Night terrorPavor nocturnus; Sleep terror disorder
Night terrors (sleep terrors) are a sleep disorder in which a person quickly wakes from sleep in a terrified state.
The cause is unknown, but night terrors may be triggered by:
- Lack of sleep
Periods of emotional
, or conflict
Stress is a feeling of emotional or physical tension. It can come from any event or thought that makes you feel frustrated, angry, or nervous. Stres...
Night terrors are most common in children ages 3 through 7, and much less common after that. Night terrors may run in families. They can occur in adults, especially when there is emotional tension or alcohol use.
Night terrors are most common during the first third of the night, often between midnight and 2 a.m.
- Children often scream and are very frightened and confused. They thrash around violently and are often not aware of their surroundings.
- The child may not be able to respond to being talked to, comforted, or awakened.
The child may be sweating, breathing very fast (
), have a
fast heart rate
, and widened (dilated) pupils.
Hyperventilation is rapid and deep breathing. It is also called overbreathing, and it may leave you feeling breathless.
- The spell may last 10 to 20 minutes, then the child goes back to sleep.
Most children are unable to explain what happened the next morning. They often have no memory of the event when they wake up the next day.
Children with night terrors may also sleep walk .
Sleepwalking is a disorder that occurs when people walk or do other activity while they are still asleep.
In contrast, nightmares are more common in the early morning. They may occur after someone watches frightening movies or TV shows, or has an emotional experience. A person may remember the details of a dream after waking up and will not be disoriented after the episode.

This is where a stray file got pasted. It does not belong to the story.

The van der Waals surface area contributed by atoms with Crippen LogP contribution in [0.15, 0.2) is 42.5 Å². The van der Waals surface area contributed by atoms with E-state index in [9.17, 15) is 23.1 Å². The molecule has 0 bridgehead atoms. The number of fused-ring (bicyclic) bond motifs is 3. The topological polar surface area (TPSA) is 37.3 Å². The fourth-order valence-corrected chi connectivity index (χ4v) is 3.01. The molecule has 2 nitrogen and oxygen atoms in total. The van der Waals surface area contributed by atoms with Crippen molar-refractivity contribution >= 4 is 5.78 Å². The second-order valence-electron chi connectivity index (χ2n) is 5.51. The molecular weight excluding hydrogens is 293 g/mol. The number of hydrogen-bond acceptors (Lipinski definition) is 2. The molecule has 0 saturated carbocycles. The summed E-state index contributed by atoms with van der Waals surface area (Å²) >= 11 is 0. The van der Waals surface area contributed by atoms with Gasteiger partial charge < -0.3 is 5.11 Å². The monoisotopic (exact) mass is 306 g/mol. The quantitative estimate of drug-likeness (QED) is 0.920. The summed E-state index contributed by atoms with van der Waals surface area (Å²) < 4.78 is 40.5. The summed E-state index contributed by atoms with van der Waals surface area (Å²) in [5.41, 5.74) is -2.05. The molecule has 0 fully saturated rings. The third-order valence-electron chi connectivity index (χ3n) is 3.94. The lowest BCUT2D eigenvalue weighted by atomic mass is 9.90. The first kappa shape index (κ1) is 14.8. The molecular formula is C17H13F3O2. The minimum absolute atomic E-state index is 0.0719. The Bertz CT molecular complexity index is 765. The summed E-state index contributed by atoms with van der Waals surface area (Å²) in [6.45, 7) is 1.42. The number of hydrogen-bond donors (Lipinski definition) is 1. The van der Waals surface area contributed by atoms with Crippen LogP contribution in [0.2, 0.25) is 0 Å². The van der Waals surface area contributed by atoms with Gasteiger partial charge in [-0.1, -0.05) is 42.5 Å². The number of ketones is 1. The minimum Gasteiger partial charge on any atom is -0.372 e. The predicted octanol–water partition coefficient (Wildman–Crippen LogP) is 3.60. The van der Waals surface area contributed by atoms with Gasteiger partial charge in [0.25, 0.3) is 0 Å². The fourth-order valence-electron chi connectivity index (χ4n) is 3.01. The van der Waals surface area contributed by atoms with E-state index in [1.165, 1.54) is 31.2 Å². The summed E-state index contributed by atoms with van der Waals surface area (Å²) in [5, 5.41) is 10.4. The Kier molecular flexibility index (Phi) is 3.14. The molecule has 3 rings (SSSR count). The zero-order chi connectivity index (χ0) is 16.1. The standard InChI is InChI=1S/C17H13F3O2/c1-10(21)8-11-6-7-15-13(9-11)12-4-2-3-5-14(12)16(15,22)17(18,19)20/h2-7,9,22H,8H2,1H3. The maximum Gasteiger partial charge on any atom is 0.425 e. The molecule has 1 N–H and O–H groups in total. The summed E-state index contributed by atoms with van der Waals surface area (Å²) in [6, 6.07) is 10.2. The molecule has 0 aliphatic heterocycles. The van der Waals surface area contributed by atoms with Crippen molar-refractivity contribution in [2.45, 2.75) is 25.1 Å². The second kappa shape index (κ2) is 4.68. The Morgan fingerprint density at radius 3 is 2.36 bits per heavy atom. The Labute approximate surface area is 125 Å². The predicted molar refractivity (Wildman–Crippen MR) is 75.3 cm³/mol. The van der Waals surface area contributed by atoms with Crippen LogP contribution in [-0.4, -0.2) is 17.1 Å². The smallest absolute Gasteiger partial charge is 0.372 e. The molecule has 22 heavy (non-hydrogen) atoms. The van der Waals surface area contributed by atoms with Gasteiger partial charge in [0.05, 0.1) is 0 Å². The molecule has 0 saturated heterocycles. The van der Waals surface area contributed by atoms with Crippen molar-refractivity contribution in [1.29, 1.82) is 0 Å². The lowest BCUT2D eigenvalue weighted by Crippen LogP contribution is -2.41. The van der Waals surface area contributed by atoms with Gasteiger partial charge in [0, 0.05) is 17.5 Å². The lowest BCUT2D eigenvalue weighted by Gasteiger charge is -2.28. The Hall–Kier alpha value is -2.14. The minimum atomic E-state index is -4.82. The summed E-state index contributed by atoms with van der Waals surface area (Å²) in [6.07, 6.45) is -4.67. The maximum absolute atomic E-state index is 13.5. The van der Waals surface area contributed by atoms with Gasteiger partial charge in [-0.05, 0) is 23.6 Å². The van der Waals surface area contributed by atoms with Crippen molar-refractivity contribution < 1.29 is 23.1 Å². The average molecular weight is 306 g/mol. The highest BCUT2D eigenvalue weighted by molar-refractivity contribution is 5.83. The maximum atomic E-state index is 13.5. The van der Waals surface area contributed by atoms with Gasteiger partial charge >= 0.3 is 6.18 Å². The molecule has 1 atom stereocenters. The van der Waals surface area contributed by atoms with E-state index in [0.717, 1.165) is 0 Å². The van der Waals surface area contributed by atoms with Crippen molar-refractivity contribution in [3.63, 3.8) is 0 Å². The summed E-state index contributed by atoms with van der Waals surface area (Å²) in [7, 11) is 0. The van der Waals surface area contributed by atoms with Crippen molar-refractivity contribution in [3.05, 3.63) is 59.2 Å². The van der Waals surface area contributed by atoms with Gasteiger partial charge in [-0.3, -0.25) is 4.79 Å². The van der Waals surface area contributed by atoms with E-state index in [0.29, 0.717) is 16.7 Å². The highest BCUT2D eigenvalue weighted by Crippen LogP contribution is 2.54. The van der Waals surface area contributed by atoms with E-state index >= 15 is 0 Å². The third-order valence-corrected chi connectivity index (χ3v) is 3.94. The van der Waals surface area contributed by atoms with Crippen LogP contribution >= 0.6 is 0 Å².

A nightmare is a bad dream that brings out strong feelings of fear, terror, distress, or anxiety.
Exams and Tests
In many cases, no further examination or testing is needed. If the night terror is severe or prolonged, the child may need a psychological evaluation.
In many cases, a child who has a night terror only needs to be comforted.
Reducing stress or using coping mechanisms may reduce night terrors. Talk therapy or counseling may be needed in some cases.
Medicines prescribed for use at bedtime will often reduce night terrors, but are rarely used to treat this disorder.
Most children outgrow night terrors. Episodes usually decrease after age 10.
When to Contact a Medical Professional
Call for an appointment with your health care provider if:
- Night terrors occur often
- They disrupt sleep on a regular basis
- Other symptoms occur with the night terror
- The night terror causes, or almost causes, injuries
Minimizing stress or using coping mechanisms may reduce night terrors.
Owens JA. Sleep medicine. In: Kliegman RM, Stanton BF, St. Geme JW, Schor NF, eds. Nelson Textbook of Pediatrics. 20th ed. Philadelphia, PA: Elsevier Saunders; 2016:chap 19.
What are night terrors?
What are night terrors?
Review Date: 4/21/2015
Reviewed By: Neil K. Kaneshiro, MD, MHA, Clinical Assistant Professor of Pediatrics, University of Washington School of Medicine, Seattle WA. Also reviewed by David Zieve, MD, MHA, Isla Ogilvie, PhD, and the A.D.A.M. Editorial team.